HarperCollins Publishers
Publication date:
Sales rank:
Product dimensions:
5.10(w) x 7.50(h) x 0.50(d)
Age Range:
8 - 12 Years

Read an Excerpt

Go Big or Go Home

Chapter One

The Intruder

There might be more unlikely ways to die, but I can't think of any.

It was late in the evening at the end of the first week of August. I was home alone and sitting on the edge of my bed, only seconds from crashing. I let out a huge yawn.

In a way, I owe my life to my watch. As I reached to take it off, I had the vague feeling that I was supposed to do something at a certain time.

Do what, Brady?

Then I remembered. I'd been checking out the Perseid meteor shower off and on since the middle of July, and this was the night it was going to peak. I threw open my window, swiveled outside onto the flat roof of our garage, and pulled up the lawn chair I keep out there.

The sky was inky black and blazing with stars, which is nothing unusual for the Black Hills of South Dakota. Most nights are cloud-free, and our dry mountain air makes for excellent stargazing. Living out of town helps, too—no lights.

I'd barely found where to look—in front of the Perseus constellation—when the first shooting star fell, then another, and another.

What a show. I could read my watch by starlight alone, and I started timing them. Five to seven a minute!

Mars was hovering just above the treetops, brighter than any star and twinkling bloody red. Mars hadn't passed this close to Earth in a couple hundred years.

Too bad Quinn is missing the show, I thought. My cousin lived forty miles north in the town of Lead, which rhymes with speed. On Quinn's block the streetlights make for lousy stargazing.

I'd been outsideawhile, long enough to feel the chill, and was about to crawl back inside and hit the sack. My dad might be getting home soon, but he wasn't expecting me to wait up.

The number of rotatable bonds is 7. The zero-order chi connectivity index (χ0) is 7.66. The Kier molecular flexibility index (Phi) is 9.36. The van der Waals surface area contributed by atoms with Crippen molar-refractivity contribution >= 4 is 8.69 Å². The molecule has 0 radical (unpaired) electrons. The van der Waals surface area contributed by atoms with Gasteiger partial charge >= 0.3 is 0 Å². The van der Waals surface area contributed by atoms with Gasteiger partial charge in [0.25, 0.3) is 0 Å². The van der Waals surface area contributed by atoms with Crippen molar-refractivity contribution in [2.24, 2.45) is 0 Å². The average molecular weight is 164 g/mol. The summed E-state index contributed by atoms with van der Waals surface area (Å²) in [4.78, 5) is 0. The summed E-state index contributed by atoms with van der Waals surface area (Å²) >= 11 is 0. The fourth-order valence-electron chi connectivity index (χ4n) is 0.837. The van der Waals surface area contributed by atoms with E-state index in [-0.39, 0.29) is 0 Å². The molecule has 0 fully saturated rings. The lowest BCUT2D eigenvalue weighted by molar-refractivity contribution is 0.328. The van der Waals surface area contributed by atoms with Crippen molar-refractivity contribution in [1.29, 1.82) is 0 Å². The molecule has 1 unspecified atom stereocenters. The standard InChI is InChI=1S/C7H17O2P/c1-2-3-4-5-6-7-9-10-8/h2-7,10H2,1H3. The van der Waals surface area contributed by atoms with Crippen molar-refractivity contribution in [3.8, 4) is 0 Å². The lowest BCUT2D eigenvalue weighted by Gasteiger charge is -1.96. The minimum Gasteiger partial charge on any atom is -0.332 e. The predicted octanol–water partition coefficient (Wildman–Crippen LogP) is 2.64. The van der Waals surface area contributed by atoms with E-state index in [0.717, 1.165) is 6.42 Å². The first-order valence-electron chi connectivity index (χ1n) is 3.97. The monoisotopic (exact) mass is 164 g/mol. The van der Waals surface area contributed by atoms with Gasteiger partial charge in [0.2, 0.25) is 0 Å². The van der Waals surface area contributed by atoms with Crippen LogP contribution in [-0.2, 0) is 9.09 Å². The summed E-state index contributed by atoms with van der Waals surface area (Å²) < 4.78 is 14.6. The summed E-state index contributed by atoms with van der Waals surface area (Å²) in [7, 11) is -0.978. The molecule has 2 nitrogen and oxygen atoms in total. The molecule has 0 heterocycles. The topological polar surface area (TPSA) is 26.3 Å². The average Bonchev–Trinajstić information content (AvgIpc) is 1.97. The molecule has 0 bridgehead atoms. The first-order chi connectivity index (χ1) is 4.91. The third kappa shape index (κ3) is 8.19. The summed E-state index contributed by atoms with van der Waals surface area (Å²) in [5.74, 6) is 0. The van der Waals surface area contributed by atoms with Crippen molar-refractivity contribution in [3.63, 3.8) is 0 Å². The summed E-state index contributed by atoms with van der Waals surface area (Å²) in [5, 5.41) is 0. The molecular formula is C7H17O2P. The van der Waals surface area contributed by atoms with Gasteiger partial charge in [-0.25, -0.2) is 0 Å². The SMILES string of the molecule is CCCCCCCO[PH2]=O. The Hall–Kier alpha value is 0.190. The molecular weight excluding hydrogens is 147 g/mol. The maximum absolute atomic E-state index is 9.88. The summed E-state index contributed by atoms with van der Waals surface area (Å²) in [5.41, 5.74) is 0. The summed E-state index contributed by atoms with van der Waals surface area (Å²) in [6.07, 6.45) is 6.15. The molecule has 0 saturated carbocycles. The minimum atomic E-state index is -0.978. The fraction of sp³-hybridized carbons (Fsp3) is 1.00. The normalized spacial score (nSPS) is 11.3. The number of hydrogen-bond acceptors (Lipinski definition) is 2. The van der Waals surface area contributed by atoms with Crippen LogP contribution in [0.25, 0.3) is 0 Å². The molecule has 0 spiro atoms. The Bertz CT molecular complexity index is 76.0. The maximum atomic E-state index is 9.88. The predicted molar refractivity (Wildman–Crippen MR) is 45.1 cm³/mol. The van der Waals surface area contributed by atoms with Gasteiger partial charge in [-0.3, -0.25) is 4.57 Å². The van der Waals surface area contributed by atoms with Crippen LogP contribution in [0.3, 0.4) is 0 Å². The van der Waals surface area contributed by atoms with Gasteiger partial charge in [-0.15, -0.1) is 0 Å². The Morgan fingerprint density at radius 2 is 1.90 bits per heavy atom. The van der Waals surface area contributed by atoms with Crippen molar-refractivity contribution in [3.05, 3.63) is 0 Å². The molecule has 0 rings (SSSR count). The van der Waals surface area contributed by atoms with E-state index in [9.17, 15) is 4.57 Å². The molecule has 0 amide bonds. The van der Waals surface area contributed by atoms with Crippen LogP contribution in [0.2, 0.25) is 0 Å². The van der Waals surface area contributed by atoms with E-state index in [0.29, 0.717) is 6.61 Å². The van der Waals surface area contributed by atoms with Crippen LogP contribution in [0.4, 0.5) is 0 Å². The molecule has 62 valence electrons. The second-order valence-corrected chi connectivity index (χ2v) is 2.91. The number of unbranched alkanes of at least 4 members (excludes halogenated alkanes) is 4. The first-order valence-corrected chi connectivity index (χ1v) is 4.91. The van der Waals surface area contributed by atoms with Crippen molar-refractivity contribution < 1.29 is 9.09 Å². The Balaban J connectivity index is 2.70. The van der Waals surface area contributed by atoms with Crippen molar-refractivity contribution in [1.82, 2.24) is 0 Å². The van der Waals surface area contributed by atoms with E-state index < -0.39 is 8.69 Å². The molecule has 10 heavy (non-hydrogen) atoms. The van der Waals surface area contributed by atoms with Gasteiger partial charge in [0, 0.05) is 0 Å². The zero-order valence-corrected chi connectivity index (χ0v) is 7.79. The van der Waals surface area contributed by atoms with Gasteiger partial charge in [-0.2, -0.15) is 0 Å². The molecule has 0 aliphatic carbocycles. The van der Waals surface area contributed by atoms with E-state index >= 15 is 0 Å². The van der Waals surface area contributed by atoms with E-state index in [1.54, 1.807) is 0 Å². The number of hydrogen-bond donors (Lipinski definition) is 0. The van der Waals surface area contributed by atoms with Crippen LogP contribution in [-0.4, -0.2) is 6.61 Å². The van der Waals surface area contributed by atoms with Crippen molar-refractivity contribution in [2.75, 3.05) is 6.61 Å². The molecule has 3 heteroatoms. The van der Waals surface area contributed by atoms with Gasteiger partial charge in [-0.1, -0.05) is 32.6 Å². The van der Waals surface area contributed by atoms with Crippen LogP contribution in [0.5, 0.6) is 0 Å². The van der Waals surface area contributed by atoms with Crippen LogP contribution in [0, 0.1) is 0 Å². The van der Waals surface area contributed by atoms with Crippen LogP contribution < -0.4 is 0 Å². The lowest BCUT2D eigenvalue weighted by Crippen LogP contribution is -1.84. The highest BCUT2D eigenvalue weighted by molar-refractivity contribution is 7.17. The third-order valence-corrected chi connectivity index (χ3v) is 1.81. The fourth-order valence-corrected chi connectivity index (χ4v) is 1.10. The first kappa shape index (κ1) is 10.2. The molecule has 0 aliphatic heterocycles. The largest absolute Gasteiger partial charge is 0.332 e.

All was quiet except the burbling of Spring Creek and a slight breeze in the pines. Nothing unusual was happening. Then, in a split second, something totally unusual was happening: the sky was changing from black to blue.

Horizon to horizon, the night sky was glowing a brilliant blue. My jaw was on the ground. Strange, beautiful, bizarre, eerie, weird, awesome . . . words can't begin to describe that light.

Then, suddenly, Boom! Boom! Two tremendous explosions rocked the sky, so powerful they rattled my bedroom window. What in the world?

I didn't know what to make of the blue light, but I wondered if the booms had come from the Crazy Horse Memorial five miles south, where they're carving a mountain into the biggest statue in the world. Lately my dad and his crew had been widening the gap between Crazy Horse's pointing arm and the mane of his warhorse. Saturday evenings in the summer, like this one, they do a night blast for the tourists. It's totally spectacular. From home we sometimes hear a muffled rumble, but nothing like this.